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Illustration for article titled Penabler Reviews John Lennon: Love is All You Need

Growing up, the music of the Beatles was ubiquitous. You didn't love it or hate it any more than you could love or hate trees, they were just there. That being said, I didn't know that much about the members of the Beatles. After watching John Lennon: Love is All You Need, I know a bit more, mostly that I hate John Lennon.

John Lennon: Love is All You Need is a documentary that follows from the musician's early music career to his death in 1980. Absent any actual music from the Beatles, we hear from a bunch of talking heads from Lennon's life about what an awesome guy he was, mixed with footage from different interviews of Lennon and his bandmates from the 60s and 70s. There would be a clip of someone saying something like, "John was really an innovator, an amazing artist." It would then cut to a clip of the Beatles in an interview where someone asks them how they came up with their name, and then Lennon farts in a microphone and the Beatles fall to the ground giggling and kicking their legs because they are so clever. That didn't literally happen, but that basically happened the whole movie. The documentary was incongruous in that sense, and by the end I didn't believe John Lennon was as special as the documentary believed him to be.


One of the main people featured was his ex-wife Cynthia Lennon, who they somehow managed to keep secret from the public for more than a year (can you imagine if Justin Bieber had a secret wife? Kid can't even get a prostitute without everyone hearing about it). She still speaks glowingly of Lennon even though he basically abandoned her and their son. When they show their son he appears to be a cowering shell of a man.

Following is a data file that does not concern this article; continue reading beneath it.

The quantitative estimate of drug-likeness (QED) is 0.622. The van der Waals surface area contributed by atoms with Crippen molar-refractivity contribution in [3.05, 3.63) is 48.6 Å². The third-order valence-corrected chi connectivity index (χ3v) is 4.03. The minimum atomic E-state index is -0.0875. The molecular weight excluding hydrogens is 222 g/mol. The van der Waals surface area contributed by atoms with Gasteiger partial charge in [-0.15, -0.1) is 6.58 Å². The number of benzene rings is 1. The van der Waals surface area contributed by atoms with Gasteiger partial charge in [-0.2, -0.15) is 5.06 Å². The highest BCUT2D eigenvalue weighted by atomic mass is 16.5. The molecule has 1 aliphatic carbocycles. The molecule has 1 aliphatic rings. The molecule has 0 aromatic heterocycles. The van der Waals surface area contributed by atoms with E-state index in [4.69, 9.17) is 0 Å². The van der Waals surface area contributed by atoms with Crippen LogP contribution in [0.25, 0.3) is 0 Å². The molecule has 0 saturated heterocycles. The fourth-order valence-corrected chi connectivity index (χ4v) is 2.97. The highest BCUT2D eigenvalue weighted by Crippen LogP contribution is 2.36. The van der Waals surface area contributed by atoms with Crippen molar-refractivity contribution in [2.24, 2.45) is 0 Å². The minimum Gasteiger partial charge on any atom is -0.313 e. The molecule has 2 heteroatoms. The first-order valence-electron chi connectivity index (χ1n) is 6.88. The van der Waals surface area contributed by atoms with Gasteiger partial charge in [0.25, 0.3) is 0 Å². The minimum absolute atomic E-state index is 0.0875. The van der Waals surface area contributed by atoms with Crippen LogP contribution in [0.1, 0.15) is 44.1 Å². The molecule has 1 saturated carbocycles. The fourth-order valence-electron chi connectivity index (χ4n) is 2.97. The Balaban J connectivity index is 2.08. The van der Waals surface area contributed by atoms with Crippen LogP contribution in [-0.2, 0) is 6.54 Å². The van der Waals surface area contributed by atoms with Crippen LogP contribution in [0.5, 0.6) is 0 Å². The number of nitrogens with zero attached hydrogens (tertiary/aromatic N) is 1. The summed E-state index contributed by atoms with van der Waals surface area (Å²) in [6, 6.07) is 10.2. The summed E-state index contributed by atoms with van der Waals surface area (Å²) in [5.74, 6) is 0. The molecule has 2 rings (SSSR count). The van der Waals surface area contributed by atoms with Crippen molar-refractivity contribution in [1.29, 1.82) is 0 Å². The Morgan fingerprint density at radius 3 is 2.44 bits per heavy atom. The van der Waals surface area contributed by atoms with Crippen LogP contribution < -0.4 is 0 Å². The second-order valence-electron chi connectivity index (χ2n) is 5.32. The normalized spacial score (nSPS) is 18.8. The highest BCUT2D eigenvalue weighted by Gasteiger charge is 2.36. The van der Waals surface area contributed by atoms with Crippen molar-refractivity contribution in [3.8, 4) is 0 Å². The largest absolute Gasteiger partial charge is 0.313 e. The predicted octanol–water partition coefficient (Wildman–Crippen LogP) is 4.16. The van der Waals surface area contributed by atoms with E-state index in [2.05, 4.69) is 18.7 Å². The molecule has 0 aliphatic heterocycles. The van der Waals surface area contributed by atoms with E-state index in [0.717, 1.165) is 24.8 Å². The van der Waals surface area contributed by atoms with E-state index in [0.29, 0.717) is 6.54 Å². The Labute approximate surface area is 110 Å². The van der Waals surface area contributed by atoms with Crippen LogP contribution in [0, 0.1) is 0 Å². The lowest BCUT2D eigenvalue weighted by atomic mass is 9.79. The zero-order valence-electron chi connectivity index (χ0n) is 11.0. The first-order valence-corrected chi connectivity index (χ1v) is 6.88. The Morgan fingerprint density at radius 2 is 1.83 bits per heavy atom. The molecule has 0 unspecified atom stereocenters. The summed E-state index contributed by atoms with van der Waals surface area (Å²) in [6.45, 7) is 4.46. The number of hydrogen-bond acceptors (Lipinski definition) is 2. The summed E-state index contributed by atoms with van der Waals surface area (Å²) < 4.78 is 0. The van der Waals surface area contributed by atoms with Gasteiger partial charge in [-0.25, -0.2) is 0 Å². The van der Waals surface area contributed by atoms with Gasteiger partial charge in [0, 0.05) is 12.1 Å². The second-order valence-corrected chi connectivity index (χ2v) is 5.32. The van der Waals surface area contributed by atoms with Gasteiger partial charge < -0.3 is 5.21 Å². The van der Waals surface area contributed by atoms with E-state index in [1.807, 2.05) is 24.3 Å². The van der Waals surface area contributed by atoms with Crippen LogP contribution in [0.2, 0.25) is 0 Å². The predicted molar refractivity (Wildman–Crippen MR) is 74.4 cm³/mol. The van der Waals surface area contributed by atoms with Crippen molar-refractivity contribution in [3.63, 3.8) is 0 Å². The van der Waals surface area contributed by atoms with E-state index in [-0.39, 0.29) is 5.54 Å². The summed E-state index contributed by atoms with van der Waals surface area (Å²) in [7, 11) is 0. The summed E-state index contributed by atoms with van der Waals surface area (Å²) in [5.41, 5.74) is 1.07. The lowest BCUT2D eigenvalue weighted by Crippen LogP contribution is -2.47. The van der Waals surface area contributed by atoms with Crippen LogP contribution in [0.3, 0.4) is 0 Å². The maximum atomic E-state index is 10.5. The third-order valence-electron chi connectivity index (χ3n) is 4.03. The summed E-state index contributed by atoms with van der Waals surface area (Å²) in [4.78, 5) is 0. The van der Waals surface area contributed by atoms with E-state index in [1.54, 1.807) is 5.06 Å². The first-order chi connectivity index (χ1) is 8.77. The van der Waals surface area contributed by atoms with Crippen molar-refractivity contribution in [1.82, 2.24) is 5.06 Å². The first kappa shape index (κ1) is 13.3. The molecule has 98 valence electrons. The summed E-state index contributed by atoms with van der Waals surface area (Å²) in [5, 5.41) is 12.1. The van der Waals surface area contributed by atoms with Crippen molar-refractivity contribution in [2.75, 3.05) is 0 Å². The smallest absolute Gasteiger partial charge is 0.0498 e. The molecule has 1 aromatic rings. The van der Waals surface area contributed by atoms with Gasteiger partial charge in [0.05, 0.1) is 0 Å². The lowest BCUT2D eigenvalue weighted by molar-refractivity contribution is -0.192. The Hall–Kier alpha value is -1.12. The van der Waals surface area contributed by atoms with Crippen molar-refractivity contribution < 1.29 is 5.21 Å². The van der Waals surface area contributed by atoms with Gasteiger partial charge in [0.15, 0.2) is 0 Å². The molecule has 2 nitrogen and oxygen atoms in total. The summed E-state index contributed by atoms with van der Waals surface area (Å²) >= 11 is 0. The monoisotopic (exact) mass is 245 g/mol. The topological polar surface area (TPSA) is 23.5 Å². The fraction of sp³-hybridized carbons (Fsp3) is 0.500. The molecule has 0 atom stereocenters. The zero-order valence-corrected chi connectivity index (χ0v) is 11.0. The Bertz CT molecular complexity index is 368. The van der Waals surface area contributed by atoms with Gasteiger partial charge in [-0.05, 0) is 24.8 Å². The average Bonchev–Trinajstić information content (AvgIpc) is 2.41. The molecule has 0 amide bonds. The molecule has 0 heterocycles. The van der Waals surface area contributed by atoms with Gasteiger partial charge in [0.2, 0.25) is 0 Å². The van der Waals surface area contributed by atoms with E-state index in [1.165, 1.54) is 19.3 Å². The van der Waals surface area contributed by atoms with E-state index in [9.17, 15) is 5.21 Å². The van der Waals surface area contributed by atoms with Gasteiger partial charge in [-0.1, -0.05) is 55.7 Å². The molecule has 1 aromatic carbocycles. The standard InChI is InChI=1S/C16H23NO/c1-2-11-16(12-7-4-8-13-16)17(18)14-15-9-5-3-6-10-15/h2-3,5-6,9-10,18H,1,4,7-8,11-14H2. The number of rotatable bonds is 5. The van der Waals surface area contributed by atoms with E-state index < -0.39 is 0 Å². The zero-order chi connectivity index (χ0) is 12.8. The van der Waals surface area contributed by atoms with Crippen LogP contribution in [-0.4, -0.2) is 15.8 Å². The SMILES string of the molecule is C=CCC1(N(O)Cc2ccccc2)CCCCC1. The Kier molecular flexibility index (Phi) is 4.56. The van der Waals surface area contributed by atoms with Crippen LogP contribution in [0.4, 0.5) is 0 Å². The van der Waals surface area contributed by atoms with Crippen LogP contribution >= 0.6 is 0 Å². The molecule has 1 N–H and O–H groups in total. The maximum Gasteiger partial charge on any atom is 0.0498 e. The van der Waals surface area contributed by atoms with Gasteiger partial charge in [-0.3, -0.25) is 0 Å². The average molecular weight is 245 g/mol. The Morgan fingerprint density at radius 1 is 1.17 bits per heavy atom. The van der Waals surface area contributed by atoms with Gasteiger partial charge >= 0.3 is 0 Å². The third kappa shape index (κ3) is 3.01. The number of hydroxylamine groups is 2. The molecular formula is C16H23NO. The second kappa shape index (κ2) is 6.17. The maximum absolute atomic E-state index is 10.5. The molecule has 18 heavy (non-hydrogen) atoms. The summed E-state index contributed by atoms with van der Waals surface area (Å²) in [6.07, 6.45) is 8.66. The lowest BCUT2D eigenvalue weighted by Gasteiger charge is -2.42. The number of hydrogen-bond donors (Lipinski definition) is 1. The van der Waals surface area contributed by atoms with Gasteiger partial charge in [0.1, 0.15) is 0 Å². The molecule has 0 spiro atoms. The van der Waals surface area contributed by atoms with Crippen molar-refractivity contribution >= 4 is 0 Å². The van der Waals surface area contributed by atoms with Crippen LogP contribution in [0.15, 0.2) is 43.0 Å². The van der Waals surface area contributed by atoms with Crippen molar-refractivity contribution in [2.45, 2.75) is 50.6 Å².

During the episode where Lennon said he was "bigger than Jesus," all the talking heads were explaining what they thought he meant like it was some sort of abstract painting they were interpreting in a positive light. John Lennon, on the other hand, issued the most petulant non-apology I've ever seen by saying he was upset that people were offended by what he said. Maybe America owes John Lennon an apology.

He was critical of the peace movement, saying "violence begets violence" about three times during the movie. Lennon thought that if students gathered and got beaten up by police they should know that's going to happen and find a new way to protest. His go to: lounging around in bed for weeks at a time with Yoko Ono. I do that every weekend and let me tell you, shit doesn't get done.

The whole time I was getting such a weird vibe from him, beyond the general impression that he is an asshole. He would talk over Yoko Ono and act surprised that artistic ideas would come from a woman. I was a little afraid to google it, but I looked up "John Lennon domestic violence" and uh oh, turns out he has an extensive history of abusing women. Yoko didn't break the rule of "no girlfriends at band practice," Lennon forced her to be with him always because he was afraid she would leave him. None of this was addressed by the movie, and the way they dance around it made the absence glaring.


If I use the Netflix rating scale I give this documentary two stars, for not having Beatles music and failing to show John Lennon as anything other than an irredeemable and insufferable shithead. If I use my own Beatles related rating scale, this movie gets one Ringo. Bah.

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